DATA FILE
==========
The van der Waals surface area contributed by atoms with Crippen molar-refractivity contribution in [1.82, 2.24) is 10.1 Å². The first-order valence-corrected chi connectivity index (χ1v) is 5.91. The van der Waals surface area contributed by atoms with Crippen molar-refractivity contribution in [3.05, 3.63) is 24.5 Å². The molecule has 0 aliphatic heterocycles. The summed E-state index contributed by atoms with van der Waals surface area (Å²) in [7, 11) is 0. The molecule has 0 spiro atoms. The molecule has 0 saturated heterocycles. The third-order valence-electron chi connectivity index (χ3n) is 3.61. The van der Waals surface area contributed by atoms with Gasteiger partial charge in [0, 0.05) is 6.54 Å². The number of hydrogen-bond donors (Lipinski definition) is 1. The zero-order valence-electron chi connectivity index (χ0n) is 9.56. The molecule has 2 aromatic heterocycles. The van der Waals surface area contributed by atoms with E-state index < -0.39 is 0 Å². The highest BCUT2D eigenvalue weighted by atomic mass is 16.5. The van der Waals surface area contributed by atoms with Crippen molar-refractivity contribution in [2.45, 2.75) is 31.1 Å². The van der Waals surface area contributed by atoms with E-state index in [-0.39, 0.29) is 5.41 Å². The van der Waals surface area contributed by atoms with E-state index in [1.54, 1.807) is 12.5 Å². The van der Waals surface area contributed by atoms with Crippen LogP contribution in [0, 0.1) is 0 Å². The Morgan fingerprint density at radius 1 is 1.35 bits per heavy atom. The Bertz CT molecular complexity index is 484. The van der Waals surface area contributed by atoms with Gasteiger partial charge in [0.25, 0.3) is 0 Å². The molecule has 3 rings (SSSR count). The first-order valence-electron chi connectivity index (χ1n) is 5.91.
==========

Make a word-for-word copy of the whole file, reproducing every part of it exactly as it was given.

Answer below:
The van der Waals surface area contributed by atoms with Crippen molar-refractivity contribution in [1.82, 2.24) is 10.1 Å². The first-order valence-corrected chi connectivity index (χ1v) is 5.91. The van der Waals surface area contributed by atoms with Crippen molar-refractivity contribution in [3.05, 3.63) is 24.5 Å². The molecule has 0 aliphatic heterocycles. The summed E-state index contributed by atoms with van der Waals surface area (Å²) in [7, 11) is 0. The molecule has 0 spiro atoms. The molecule has 0 saturated heterocycles. The third-order valence-electron chi connectivity index (χ3n) is 3.61. The van der Waals surface area contributed by atoms with Gasteiger partial charge in [0, 0.05) is 6.54 Å². The number of hydrogen-bond donors (Lipinski definition) is 1. The zero-order valence-electron chi connectivity index (χ0n) is 9.56. The molecule has 2 aromatic heterocycles. The van der Waals surface area contributed by atoms with E-state index < -0.39 is 0 Å². The highest BCUT2D eigenvalue weighted by atomic mass is 16.5. The van der Waals surface area contributed by atoms with Crippen molar-refractivity contribution in [2.45, 2.75) is 31.1 Å². The van der Waals surface area contributed by atoms with E-state index in [-0.39, 0.29) is 5.41 Å². The van der Waals surface area contributed by atoms with E-state index in [1.54, 1.807) is 12.5 Å². The van der Waals surface area contributed by atoms with Crippen LogP contribution in [0, 0.1) is 0 Å². The Morgan fingerprint density at radius 1 is 1.35 bits per heavy atom. The Bertz CT molecular complexity index is 484. The van der Waals surface area contributed by atoms with Gasteiger partial charge in [0.25, 0.3) is 0 Å². The molecule has 3 rings (SSSR count). The first-order valence-electron chi connectivity index (χ1n) is 5.91.